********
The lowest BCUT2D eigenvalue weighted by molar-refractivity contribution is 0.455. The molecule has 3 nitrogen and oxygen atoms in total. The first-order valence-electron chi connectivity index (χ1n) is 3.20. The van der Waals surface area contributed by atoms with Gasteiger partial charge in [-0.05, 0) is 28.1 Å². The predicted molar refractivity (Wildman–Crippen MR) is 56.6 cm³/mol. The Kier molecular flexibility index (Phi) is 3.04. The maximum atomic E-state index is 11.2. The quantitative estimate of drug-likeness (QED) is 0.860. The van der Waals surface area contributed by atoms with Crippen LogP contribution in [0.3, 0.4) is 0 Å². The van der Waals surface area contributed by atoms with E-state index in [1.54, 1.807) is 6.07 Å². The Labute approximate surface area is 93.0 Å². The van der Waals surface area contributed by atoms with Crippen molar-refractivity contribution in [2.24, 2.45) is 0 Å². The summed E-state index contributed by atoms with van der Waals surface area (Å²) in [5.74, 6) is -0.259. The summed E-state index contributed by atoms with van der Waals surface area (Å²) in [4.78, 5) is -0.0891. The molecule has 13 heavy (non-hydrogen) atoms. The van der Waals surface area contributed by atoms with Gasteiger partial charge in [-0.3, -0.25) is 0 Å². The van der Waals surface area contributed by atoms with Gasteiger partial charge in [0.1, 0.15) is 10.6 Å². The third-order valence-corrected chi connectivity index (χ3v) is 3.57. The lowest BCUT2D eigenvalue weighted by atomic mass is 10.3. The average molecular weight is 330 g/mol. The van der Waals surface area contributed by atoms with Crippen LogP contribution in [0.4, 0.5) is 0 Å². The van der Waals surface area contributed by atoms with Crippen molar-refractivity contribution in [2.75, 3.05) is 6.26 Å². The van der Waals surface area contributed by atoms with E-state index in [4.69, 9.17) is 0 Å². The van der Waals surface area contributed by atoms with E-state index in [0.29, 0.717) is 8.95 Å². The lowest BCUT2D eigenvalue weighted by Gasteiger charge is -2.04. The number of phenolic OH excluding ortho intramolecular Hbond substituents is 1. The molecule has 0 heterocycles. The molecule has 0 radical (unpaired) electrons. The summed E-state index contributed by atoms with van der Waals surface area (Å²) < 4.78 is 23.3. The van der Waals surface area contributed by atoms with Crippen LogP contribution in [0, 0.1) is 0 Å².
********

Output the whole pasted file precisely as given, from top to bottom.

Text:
The lowest BCUT2D eigenvalue weighted by molar-refractivity contribution is 0.455. The molecule has 3 nitrogen and oxygen atoms in total. The first-order valence-electron chi connectivity index (χ1n) is 3.20. The van der Waals surface area contributed by atoms with Gasteiger partial charge in [-0.05, 0) is 28.1 Å². The predicted molar refractivity (Wildman–Crippen MR) is 56.6 cm³/mol. The Kier molecular flexibility index (Phi) is 3.04. The maximum atomic E-state index is 11.2. The quantitative estimate of drug-likeness (QED) is 0.860. The van der Waals surface area contributed by atoms with Crippen LogP contribution in [0.3, 0.4) is 0 Å². The van der Waals surface area contributed by atoms with E-state index in [1.54, 1.807) is 6.07 Å². The Labute approximate surface area is 93.0 Å². The van der Waals surface area contributed by atoms with Crippen molar-refractivity contribution in [2.24, 2.45) is 0 Å². The summed E-state index contributed by atoms with van der Waals surface area (Å²) in [5.74, 6) is -0.259. The summed E-state index contributed by atoms with van der Waals surface area (Å²) in [4.78, 5) is -0.0891. The molecule has 13 heavy (non-hydrogen) atoms. The van der Waals surface area contributed by atoms with Gasteiger partial charge in [-0.3, -0.25) is 0 Å². The van der Waals surface area contributed by atoms with Gasteiger partial charge in [0.1, 0.15) is 10.6 Å². The third-order valence-corrected chi connectivity index (χ3v) is 3.57. The lowest BCUT2D eigenvalue weighted by atomic mass is 10.3. The average molecular weight is 330 g/mol. The van der Waals surface area contributed by atoms with Crippen LogP contribution in [0.4, 0.5) is 0 Å². The van der Waals surface area contributed by atoms with Crippen molar-refractivity contribution in [2.75, 3.05) is 6.26 Å². The van der Waals surface area contributed by atoms with E-state index in [4.69, 9.17) is 0 Å². The van der Waals surface area contributed by atoms with E-state index in [0.29, 0.717) is 8.95 Å². The lowest BCUT2D eigenvalue weighted by Gasteiger charge is -2.04. The number of phenolic OH excluding ortho intramolecular Hbond substituents is 1. The molecule has 0 heterocycles. The molecule has 0 radical (unpaired) electrons. The summed E-state index contributed by atoms with van der Waals surface area (Å²) < 4.78 is 23.3. The van der Waals surface area contributed by atoms with Crippen LogP contribution in [0, 0.1) is 0 Å².